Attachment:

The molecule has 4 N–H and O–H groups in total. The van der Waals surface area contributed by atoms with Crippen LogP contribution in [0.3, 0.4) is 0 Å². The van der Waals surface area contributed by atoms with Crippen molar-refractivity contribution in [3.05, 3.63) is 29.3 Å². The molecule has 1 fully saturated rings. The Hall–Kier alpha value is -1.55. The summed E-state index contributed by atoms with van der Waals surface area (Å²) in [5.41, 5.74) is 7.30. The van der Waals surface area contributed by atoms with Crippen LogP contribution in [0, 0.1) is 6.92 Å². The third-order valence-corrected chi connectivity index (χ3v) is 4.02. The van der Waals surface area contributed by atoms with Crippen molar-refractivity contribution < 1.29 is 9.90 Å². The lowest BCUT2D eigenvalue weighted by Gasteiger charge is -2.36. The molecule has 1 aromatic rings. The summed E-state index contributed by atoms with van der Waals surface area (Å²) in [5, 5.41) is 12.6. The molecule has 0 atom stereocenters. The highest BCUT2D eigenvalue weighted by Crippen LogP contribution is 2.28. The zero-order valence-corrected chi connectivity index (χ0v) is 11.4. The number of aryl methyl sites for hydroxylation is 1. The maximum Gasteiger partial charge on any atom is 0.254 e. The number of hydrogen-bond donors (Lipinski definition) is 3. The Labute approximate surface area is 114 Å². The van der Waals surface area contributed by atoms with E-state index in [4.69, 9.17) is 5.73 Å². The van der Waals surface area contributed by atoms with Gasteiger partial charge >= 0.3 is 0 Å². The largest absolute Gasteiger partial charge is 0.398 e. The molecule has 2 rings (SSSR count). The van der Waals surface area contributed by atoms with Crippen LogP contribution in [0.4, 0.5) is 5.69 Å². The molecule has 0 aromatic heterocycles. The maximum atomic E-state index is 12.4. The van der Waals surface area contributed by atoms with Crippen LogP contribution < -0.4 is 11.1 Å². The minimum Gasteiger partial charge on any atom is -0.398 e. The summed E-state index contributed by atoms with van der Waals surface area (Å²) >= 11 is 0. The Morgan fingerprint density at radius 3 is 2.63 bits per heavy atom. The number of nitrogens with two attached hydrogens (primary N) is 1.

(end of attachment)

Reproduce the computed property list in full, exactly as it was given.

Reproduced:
The molecule has 4 N–H and O–H groups in total. The van der Waals surface area contributed by atoms with Crippen LogP contribution in [0.3, 0.4) is 0 Å². The van der Waals surface area contributed by atoms with Crippen molar-refractivity contribution in [3.05, 3.63) is 29.3 Å². The molecule has 1 fully saturated rings. The Hall–Kier alpha value is -1.55. The summed E-state index contributed by atoms with van der Waals surface area (Å²) in [5.41, 5.74) is 7.30. The van der Waals surface area contributed by atoms with Crippen LogP contribution in [0, 0.1) is 6.92 Å². The third-order valence-corrected chi connectivity index (χ3v) is 4.02. The van der Waals surface area contributed by atoms with Crippen molar-refractivity contribution < 1.29 is 9.90 Å². The lowest BCUT2D eigenvalue weighted by Gasteiger charge is -2.36. The molecule has 1 aromatic rings. The summed E-state index contributed by atoms with van der Waals surface area (Å²) in [5, 5.41) is 12.6. The molecule has 0 atom stereocenters. The highest BCUT2D eigenvalue weighted by Crippen LogP contribution is 2.28. The zero-order valence-corrected chi connectivity index (χ0v) is 11.4. The number of aryl methyl sites for hydroxylation is 1. The maximum Gasteiger partial charge on any atom is 0.254 e. The number of hydrogen-bond donors (Lipinski definition) is 3. The Labute approximate surface area is 114 Å². The van der Waals surface area contributed by atoms with E-state index in [4.69, 9.17) is 5.73 Å². The van der Waals surface area contributed by atoms with Gasteiger partial charge >= 0.3 is 0 Å². The largest absolute Gasteiger partial charge is 0.398 e. The molecule has 2 rings (SSSR count). The van der Waals surface area contributed by atoms with Crippen LogP contribution in [0.4, 0.5) is 5.69 Å². The molecule has 0 aromatic heterocycles. The maximum atomic E-state index is 12.4. The van der Waals surface area contributed by atoms with Crippen LogP contribution < -0.4 is 11.1 Å². The minimum Gasteiger partial charge on any atom is -0.398 e. The summed E-state index contributed by atoms with van der Waals surface area (Å²) >= 11 is 0. The Morgan fingerprint density at radius 3 is 2.63 bits per heavy atom. The number of nitrogens with two attached hydrogens (primary N) is 1.